Bitcoin has suddenly come under the limelight. Some are criticizing it for the lack of regulation and the unprecedented growth. Warren Buffett even went ahead and called it a gambling device. But is Bitcoin a gamble or a form of investment? For this, you need to understand the nature of alternative investments. It is not every day you hear about alternative investments because it is not a conventional investment, like a stock or a bond. But it has its pros and cons, and ETF houses are bringing these alternatives to a retail investor.
What is an alternative investment?
Alternative investments include gold, commodity, real estate, hedge fund, or private equity. Generally, the top brass of the society invests in such alternative assets given the challenges and a keen eye for detail they need. These investments need risk-taking ability, which means even if you lose this money, it won’t impact your wealth.
Why are alternative investments risky? Well, they are illiquid, lack regulation, and are prone to scams and frauds. The best example of alternative investment is real estate. You can’t just sell a mansion in the market. Moreover, there is a huge risk of theft. You can get scammed if you don’t know the rules of the game. The regulator can’t get back all your money.
This is just the upper layer of the challenges. You also need to value the asset, which needs an expert. Although regulators have come up with certifications to verify the authenticity of the asset, you need to be on your toes for scams. Despite these challenges, people invest in alternative assets, as they are not affected by the economic condition.
Hence, you never see the top brass lose their wealth in a recession. The rich keep getting richer because their alternative investments hedge their assets against inflation. That is why pension funds and companies invest a small portion of the portfolio (less than 10%) in alternative investments. Tesla invested 7.7% of its cash reserve in BTC as an alternative investment.
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Bitcoin faces the same risks as alternative investment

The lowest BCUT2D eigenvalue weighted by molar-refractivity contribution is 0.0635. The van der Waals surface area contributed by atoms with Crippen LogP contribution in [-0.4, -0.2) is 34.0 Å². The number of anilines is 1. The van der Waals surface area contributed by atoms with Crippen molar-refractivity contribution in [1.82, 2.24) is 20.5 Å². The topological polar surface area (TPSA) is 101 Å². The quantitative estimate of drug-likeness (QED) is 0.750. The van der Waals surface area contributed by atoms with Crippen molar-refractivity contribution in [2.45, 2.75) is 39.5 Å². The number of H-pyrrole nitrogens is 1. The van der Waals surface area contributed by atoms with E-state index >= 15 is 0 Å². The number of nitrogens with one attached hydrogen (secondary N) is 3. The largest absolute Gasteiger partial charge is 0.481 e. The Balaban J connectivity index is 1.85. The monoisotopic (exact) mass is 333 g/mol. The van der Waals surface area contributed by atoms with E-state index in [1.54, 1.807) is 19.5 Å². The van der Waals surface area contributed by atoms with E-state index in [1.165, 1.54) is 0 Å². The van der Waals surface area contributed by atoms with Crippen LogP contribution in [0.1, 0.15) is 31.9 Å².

If you match the risks of alternative investments with the risk of Bitcoin, you will realize why Elon Musk and Bill Gates prevent you from putting your hard-earned money in it. BTC is unregulated and it is difficult to value this digital coin. It ain’t easy to sell BTC, although it is very liquid compared to other forms of alternative investments.
BTC is prone to scams and needs someone with crypto expertise to avoid losing your money. The crypto frenzy is seeing new digital coins coming up now and then. Recently, the Chia coin came up and can be mined on Amazon Web Services. This makes it difficult to validate which crypto will become the future.
How retail investors can invest in Bitcoin
Many mutual funds and ETFs gave retail investors exposure to these alternative investments after conventional investments crashed in the 2008-2009 crisis. These ETFs invest in alternative assets and gives you exposure to the price fluctuation of the underlying asset. These ETFs trade on the stock exchange and comply with the exchange’s rules, thereby removing the risk of liquidity, scams, and thefts. However, they carry other risks to the underlying asset. The iShares S&P/TSX Capped REIT Index ETF fell 24.5% in the March 2020 crash, while the iShares Gold Bullion ETF surged 24.5%.
If you want to invest in Bitcoin as an alternative investment, consider the Purpose Bitcoin CAD ETF (TSX:BTCC.B). The Purpose ETF has 18,899.19 BTCs. By buying this ETF you gain exposure to the value of its BTC asset. You can buy one unit of the ETF for less than $11. Each unit represents 0.0001696 BTC. As the price of BTC fluctuates, so does the ETF price.
The ETF started trading on the exchange on February 18 and has surged as much as 18% in two months. During this period, BTC price surged 18.7%. Since then, both BTC and the ETF has declined.
Remember, alternative investments are risky. Hence, invest only a small portion (less than 5%) of your portfolio in alternative investments.
Other than alternative investments, check out some mainstream investments in these growth stocks.
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John Mackey, CEO of Whole Foods Market, an Amazon subsidiary, is a member of The Motley Fool’s board of directors. Fool contributor Puja Tayal has no position in any of the stocks mentioned. The Motley Fool owns shares of and recommends Amazon and Tesla and recommends the following options: long January 2022 $1920 calls on Amazon and short January 2022 $1940 calls on Amazon.